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CT’s largest prison facility was quietly locked down amid COVID spike: ‘It takes a toll’

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By: Alex Putterman via CT Insider

COVID-19 cases in Connecticut prisons have spiked this winter, Department of Correction data shows, resulting in a multi-week lockdown at the state’s largest facility.

According to data provided by the department, 657 DOC employees and more than 700 incarcerated people statewide have tested positive for COVID since the start of December, leaving a designated COVID infirmary unit to treat more 100 people at a time throughout the winter. These figures are up notably from the fall, the numbers show, though lower than during the omicron surge of a year ago.

As has been the case at other phases of the COVID-19 pandemic, activists now say prisons’ tight quarters make for an unsafe environment, while correctional officers say the virus has contributed to unsustainable staffing levels and difficult working conditions.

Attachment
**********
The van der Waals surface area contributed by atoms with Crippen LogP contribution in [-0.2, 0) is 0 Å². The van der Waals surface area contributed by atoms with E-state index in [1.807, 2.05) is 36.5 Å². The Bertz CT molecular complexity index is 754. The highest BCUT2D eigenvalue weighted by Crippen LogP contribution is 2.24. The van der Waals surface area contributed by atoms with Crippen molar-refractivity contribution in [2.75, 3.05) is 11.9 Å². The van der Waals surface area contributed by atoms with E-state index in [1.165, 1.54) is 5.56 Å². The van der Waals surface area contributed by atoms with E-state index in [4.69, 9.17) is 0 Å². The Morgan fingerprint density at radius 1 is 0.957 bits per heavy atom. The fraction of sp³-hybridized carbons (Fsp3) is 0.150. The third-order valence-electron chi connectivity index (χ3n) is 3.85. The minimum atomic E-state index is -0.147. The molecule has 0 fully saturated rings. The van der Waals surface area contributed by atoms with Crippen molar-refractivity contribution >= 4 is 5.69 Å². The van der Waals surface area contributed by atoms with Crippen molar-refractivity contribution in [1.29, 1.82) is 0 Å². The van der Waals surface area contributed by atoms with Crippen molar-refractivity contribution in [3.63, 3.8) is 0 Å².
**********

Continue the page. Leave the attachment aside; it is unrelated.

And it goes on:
“You’re exposed to the virus for almost 16 hours a day,” said one officer at MacDougall-Walker Correctional Institution, who spoke on the condition of anonymity because he is not authorized to speak on conditions at the facility. “On top of that you’re tired, and you’re taking it home to your family or possibly risking your family contracting the same virus.”